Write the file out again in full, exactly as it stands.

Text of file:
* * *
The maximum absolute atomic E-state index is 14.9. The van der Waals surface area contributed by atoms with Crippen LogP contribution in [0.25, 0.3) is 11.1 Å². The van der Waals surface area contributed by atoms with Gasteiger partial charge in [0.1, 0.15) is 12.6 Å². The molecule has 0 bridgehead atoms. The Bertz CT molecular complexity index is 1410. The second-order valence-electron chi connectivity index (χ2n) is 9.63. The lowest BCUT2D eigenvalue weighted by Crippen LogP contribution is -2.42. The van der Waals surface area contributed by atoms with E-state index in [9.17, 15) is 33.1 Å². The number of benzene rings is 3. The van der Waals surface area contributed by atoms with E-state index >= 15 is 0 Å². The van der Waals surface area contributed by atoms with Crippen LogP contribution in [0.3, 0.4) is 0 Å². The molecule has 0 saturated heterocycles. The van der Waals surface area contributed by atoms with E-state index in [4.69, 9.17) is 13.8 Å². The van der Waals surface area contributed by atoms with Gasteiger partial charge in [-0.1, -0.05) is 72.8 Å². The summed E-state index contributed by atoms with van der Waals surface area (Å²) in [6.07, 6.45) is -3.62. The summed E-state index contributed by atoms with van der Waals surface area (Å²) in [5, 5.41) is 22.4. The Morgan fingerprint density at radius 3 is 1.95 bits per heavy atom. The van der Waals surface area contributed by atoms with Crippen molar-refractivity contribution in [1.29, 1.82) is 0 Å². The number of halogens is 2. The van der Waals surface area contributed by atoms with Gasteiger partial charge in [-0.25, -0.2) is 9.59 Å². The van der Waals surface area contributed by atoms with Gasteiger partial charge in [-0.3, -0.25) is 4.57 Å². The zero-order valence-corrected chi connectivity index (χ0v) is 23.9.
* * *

The maximum absolute atomic E-state index is 14.9. The van der Waals surface area contributed by atoms with Crippen LogP contribution in [0.25, 0.3) is 11.1 Å². The van der Waals surface area contributed by atoms with Gasteiger partial charge in [0.1, 0.15) is 12.6 Å². The molecule has 0 bridgehead atoms. The Bertz CT molecular complexity index is 1410. The second-order valence-electron chi connectivity index (χ2n) is 9.63. The lowest BCUT2D eigenvalue weighted by Crippen LogP contribution is -2.42. The van der Waals surface area contributed by atoms with E-state index in [9.17, 15) is 33.1 Å². The number of benzene rings is 3. The van der Waals surface area contributed by atoms with E-state index >= 15 is 0 Å². The van der Waals surface area contributed by atoms with Crippen LogP contribution in [0.3, 0.4) is 0 Å². The molecule has 0 saturated heterocycles. The van der Waals surface area contributed by atoms with E-state index in [4.69, 9.17) is 13.8 Å². The van der Waals surface area contributed by atoms with Gasteiger partial charge in [-0.1, -0.05) is 72.8 Å². The summed E-state index contributed by atoms with van der Waals surface area (Å²) in [6.07, 6.45) is -3.62. The summed E-state index contributed by atoms with van der Waals surface area (Å²) in [5, 5.41) is 22.4. The Morgan fingerprint density at radius 3 is 1.95 bits per heavy atom. The van der Waals surface area contributed by atoms with Crippen molar-refractivity contribution in [1.29, 1.82) is 0 Å². The number of halogens is 2. The van der Waals surface area contributed by atoms with Gasteiger partial charge in [-0.25, -0.2) is 9.59 Å². The van der Waals surface area contributed by atoms with Gasteiger partial charge in [-0.3, -0.25) is 4.57 Å². The zero-order valence-corrected chi connectivity index (χ0v) is 23.9.